Vultee intended for the new design to have, a cruising range of 500 miles and have the ability to reach a height of up to 37,000 feet. Vultee also designed the aircraft with a tricycle undercarriage system.

Perhaps the most remarkable feature of the aircraft was Vultee’s proposed method of loading the pilot. Instead of the pilot climbing into the aircraft’s cockpit on a ladder and stepping on the wing, the entire cockpit floor acted as a moveable platform and pilot’s seat could be electronically lowered to the ground.

XP-54 pilot seat demonstration.
The XP-54’s seat mechanism, which lowered the pilot out from underneath the aircraft

The pilot would then strap himself in and be raised up into the aircraft.

Vultee were satisfied with the design and went back to the military with their ideas.

By this point the USAAC had been renamed the United States Army Air Force (USAAF). The USAAF signed a contract for the Model 84 in January 1941.

Design of the XP-54

Vultee pressed ahead with their final design, keeping the twin-boom tail and swept wings. It was officially named the XP-54. It also acquired the nickname “Swoose Goose” due to its distinctive nose. The name came from the 1941 song “Alexander was a swoose”, which is about a man who is half-human and half-goose.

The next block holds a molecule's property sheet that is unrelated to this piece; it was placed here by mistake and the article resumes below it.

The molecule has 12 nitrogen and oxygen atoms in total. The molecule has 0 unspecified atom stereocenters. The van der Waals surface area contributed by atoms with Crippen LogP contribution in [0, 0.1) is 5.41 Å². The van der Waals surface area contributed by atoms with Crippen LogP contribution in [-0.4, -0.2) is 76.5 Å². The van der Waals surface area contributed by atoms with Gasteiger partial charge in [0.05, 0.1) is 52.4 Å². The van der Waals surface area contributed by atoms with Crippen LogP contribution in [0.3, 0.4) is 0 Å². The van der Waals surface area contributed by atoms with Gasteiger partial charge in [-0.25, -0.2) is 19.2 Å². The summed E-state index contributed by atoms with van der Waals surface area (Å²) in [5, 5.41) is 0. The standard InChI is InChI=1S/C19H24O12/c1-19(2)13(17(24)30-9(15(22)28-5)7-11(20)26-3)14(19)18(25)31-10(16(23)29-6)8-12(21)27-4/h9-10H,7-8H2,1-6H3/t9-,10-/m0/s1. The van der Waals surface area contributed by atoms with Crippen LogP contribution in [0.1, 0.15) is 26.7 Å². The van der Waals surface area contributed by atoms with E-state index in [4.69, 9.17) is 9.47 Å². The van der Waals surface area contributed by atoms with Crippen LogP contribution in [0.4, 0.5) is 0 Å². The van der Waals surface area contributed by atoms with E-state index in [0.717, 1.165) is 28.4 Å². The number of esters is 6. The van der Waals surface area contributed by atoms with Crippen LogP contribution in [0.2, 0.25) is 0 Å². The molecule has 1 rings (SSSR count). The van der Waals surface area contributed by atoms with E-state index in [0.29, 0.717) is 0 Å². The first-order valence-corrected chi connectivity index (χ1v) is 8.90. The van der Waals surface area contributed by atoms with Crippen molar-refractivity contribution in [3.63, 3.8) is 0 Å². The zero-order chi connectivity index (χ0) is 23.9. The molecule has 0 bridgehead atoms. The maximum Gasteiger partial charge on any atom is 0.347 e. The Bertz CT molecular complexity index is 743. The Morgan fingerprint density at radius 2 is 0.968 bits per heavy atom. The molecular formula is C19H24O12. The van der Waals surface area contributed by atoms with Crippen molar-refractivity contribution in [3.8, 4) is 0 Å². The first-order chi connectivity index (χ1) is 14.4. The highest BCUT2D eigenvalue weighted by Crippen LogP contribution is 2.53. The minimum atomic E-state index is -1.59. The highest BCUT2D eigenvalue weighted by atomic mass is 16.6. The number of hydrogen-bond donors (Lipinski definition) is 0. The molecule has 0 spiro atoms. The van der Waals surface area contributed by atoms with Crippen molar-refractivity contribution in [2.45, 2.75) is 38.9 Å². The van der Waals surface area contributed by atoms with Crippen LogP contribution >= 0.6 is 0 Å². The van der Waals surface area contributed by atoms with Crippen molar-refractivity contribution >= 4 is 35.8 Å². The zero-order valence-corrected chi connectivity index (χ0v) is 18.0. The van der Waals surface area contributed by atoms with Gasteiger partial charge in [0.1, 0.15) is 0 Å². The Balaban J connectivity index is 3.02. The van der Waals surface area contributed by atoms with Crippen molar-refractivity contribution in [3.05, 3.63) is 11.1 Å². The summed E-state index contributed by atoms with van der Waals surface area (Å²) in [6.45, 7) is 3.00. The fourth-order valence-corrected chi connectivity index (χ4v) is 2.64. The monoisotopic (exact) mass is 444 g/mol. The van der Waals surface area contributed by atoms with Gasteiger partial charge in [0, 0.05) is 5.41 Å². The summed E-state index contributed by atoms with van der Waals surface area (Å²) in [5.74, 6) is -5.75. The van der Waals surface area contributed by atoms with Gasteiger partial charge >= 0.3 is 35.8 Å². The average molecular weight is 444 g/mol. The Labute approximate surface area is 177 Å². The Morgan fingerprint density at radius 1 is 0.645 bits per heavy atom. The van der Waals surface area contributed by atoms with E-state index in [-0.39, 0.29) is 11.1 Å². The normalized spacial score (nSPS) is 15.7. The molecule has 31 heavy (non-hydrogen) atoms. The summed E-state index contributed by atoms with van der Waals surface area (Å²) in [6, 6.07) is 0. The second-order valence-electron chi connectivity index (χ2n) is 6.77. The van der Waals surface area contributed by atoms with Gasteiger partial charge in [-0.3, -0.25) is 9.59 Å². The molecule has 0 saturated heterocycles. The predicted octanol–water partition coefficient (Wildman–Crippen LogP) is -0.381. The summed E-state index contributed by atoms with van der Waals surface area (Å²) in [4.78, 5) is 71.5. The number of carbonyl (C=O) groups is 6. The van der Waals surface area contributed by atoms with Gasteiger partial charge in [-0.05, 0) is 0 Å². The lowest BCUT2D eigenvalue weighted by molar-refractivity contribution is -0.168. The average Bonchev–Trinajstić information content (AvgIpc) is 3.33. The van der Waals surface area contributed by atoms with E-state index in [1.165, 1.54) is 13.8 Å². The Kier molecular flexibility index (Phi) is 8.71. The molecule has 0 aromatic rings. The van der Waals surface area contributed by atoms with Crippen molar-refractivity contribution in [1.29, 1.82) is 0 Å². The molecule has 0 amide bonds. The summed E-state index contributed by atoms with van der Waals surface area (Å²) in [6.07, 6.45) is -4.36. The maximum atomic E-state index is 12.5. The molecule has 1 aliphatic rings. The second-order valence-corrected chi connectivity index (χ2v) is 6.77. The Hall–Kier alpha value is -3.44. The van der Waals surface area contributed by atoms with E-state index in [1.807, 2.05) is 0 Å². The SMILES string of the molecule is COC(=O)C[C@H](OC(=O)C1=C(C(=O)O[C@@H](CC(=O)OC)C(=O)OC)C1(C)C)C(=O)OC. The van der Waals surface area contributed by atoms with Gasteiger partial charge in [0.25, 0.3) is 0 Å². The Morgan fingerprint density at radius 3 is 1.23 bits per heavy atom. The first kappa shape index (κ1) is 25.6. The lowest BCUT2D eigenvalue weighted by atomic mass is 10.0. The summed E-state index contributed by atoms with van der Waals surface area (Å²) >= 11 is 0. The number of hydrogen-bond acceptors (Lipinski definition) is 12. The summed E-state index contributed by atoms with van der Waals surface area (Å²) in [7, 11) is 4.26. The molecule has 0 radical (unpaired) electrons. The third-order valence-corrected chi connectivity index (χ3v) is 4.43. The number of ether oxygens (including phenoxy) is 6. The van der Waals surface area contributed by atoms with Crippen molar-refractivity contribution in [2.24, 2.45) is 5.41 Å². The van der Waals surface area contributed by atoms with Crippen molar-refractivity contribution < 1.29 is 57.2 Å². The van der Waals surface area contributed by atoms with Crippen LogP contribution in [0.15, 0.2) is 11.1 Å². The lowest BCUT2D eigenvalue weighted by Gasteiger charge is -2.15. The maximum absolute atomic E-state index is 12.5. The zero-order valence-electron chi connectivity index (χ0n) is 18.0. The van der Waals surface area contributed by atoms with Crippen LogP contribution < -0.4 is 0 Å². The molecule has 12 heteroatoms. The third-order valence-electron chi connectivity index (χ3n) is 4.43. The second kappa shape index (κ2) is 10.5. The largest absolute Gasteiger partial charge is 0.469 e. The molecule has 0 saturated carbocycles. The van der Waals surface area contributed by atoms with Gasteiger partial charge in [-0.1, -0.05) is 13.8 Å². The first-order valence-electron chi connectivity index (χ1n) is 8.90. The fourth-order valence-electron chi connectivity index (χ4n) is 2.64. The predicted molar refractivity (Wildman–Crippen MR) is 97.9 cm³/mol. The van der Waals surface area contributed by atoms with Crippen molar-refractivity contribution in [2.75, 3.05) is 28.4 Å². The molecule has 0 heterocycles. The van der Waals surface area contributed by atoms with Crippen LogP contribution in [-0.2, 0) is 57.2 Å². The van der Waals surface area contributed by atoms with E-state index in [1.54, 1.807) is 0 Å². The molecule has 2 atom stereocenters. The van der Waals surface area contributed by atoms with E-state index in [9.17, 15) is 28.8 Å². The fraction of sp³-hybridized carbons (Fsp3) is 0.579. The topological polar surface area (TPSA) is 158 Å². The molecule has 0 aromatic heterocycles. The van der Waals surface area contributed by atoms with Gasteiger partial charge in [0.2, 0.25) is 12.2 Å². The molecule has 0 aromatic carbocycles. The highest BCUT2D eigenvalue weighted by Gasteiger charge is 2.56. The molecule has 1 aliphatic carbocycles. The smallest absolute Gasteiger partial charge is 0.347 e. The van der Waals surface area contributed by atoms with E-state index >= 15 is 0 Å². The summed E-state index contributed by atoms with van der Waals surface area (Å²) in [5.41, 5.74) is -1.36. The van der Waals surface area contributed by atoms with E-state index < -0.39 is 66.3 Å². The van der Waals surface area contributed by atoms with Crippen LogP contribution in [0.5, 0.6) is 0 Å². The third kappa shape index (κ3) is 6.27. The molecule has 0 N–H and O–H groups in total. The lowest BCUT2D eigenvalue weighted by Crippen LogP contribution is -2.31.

In addition, Vultee decided to add more to the prototype by fitting protective armor and self-sealing fuel tanks to the aircraft. Although these were standard features on many aircraft by the end of the war, these were considered advanced ideas at the time.

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Despite the impressive design features, the XP-54 also faced numerous technical difficulties during the development stage. The highly swept wing was challenging to control and the plane was found to suffer from stability problems at high speeds.

XP-54 parked outside a hangar.
The aircraft’s unconventional layout proved to be challenging to fly.

Vultee also proposed that the aircraft be armed with six Browning machine guns mounted in pivoting positions that would enable the pilot to strafe a target while maintaining level flight. Although a novel idea, tests resulted in complaints that the targeting system to operate the guns was too complex and added unnecessary weight to an already heavy plane.

Furthermore, Vultee then encountered difficulty when Pratt & Whitney terminated the X-1800 project. Instead, an untested Lycoming XH-2474 engine unit was fitted to the prototype. While the Lycoming engine was also liquid cooled and produced 2,300 horsepower, it was also a lot heavier than Vultee had intended for the airframe design and prompted further redesigning.

To compensate for the additional weight, allow the plane more lifting power and help it achieve high altitude performance, Vultee decided to fit a turbo supercharger for the engine which necessitated in pressurizing the cockpit and resulted in adding further weight.

XP-54 maintenance.